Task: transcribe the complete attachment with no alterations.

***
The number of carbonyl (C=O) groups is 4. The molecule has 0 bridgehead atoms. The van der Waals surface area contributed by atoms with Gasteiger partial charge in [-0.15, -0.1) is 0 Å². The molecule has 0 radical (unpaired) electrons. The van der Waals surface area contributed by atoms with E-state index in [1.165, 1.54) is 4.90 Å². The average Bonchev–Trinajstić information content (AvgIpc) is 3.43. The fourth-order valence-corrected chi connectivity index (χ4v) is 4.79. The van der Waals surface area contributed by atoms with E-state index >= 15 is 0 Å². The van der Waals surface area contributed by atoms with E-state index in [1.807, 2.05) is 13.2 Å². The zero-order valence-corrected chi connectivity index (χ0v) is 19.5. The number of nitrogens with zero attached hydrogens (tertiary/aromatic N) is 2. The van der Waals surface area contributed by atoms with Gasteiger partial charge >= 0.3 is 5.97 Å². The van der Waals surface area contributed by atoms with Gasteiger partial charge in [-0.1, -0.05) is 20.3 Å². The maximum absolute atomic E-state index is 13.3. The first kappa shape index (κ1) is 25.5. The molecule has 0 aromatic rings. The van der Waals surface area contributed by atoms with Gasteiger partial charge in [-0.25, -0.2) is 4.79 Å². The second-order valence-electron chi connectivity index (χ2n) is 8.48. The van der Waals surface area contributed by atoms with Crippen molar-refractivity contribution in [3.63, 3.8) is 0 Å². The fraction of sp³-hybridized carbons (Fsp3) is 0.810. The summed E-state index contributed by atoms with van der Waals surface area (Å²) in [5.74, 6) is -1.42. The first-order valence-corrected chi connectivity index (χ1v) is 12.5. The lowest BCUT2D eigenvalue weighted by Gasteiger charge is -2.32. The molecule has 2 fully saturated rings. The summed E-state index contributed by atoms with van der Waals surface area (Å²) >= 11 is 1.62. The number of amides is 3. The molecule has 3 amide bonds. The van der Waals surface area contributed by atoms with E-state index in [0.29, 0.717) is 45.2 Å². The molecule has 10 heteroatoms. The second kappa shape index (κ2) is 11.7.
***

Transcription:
The number of carbonyl (C=O) groups is 4. The molecule has 0 bridgehead atoms. The van der Waals surface area contributed by atoms with Gasteiger partial charge in [-0.15, -0.1) is 0 Å². The molecule has 0 radical (unpaired) electrons. The van der Waals surface area contributed by atoms with E-state index in [1.165, 1.54) is 4.90 Å². The average Bonchev–Trinajstić information content (AvgIpc) is 3.43. The fourth-order valence-corrected chi connectivity index (χ4v) is 4.79. The van der Waals surface area contributed by atoms with E-state index >= 15 is 0 Å². The van der Waals surface area contributed by atoms with E-state index in [1.807, 2.05) is 13.2 Å². The zero-order valence-corrected chi connectivity index (χ0v) is 19.5. The number of nitrogens with zero attached hydrogens (tertiary/aromatic N) is 2. The van der Waals surface area contributed by atoms with Gasteiger partial charge >= 0.3 is 5.97 Å². The van der Waals surface area contributed by atoms with Gasteiger partial charge in [-0.1, -0.05) is 20.3 Å². The maximum absolute atomic E-state index is 13.3. The first kappa shape index (κ1) is 25.5. The molecule has 0 aromatic rings. The van der Waals surface area contributed by atoms with Gasteiger partial charge in [-0.25, -0.2) is 4.79 Å². The second-order valence-electron chi connectivity index (χ2n) is 8.48. The van der Waals surface area contributed by atoms with Crippen molar-refractivity contribution in [3.63, 3.8) is 0 Å². The fraction of sp³-hybridized carbons (Fsp3) is 0.810. The summed E-state index contributed by atoms with van der Waals surface area (Å²) in [5.74, 6) is -1.42. The first-order valence-corrected chi connectivity index (χ1v) is 12.5. The lowest BCUT2D eigenvalue weighted by Gasteiger charge is -2.32. The molecule has 2 fully saturated rings. The summed E-state index contributed by atoms with van der Waals surface area (Å²) >= 11 is 1.62. The number of amides is 3. The molecule has 3 amide bonds. The van der Waals surface area contributed by atoms with E-state index in [0.29, 0.717) is 45.2 Å². The molecule has 10 heteroatoms. The second kappa shape index (κ2) is 11.7.